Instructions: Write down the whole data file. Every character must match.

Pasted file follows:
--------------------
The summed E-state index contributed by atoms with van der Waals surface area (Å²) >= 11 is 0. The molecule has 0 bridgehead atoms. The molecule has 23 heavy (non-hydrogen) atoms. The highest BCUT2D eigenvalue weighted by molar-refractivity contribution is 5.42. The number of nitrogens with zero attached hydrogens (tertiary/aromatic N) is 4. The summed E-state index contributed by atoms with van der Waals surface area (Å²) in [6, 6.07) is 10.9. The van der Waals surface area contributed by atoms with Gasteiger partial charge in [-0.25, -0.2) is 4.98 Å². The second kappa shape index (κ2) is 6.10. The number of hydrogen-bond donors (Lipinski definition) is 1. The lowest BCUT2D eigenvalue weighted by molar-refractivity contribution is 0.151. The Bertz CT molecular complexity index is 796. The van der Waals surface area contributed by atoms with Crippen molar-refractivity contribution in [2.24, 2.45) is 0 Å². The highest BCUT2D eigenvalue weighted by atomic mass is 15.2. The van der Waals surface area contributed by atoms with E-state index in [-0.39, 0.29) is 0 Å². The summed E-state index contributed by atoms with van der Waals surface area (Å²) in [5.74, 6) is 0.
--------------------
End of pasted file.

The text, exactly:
The summed E-state index contributed by atoms with van der Waals surface area (Å²) >= 11 is 0. The molecule has 0 bridgehead atoms. The molecule has 23 heavy (non-hydrogen) atoms. The highest BCUT2D eigenvalue weighted by molar-refractivity contribution is 5.42. The number of nitrogens with zero attached hydrogens (tertiary/aromatic N) is 4. The summed E-state index contributed by atoms with van der Waals surface area (Å²) in [6, 6.07) is 10.9. The van der Waals surface area contributed by atoms with Gasteiger partial charge in [-0.25, -0.2) is 4.98 Å². The second kappa shape index (κ2) is 6.10. The number of hydrogen-bond donors (Lipinski definition) is 1. The lowest BCUT2D eigenvalue weighted by molar-refractivity contribution is 0.151. The Bertz CT molecular complexity index is 796. The van der Waals surface area contributed by atoms with Crippen molar-refractivity contribution in [2.24, 2.45) is 0 Å². The highest BCUT2D eigenvalue weighted by atomic mass is 15.2. The van der Waals surface area contributed by atoms with E-state index in [-0.39, 0.29) is 0 Å². The summed E-state index contributed by atoms with van der Waals surface area (Å²) in [5.74, 6) is 0.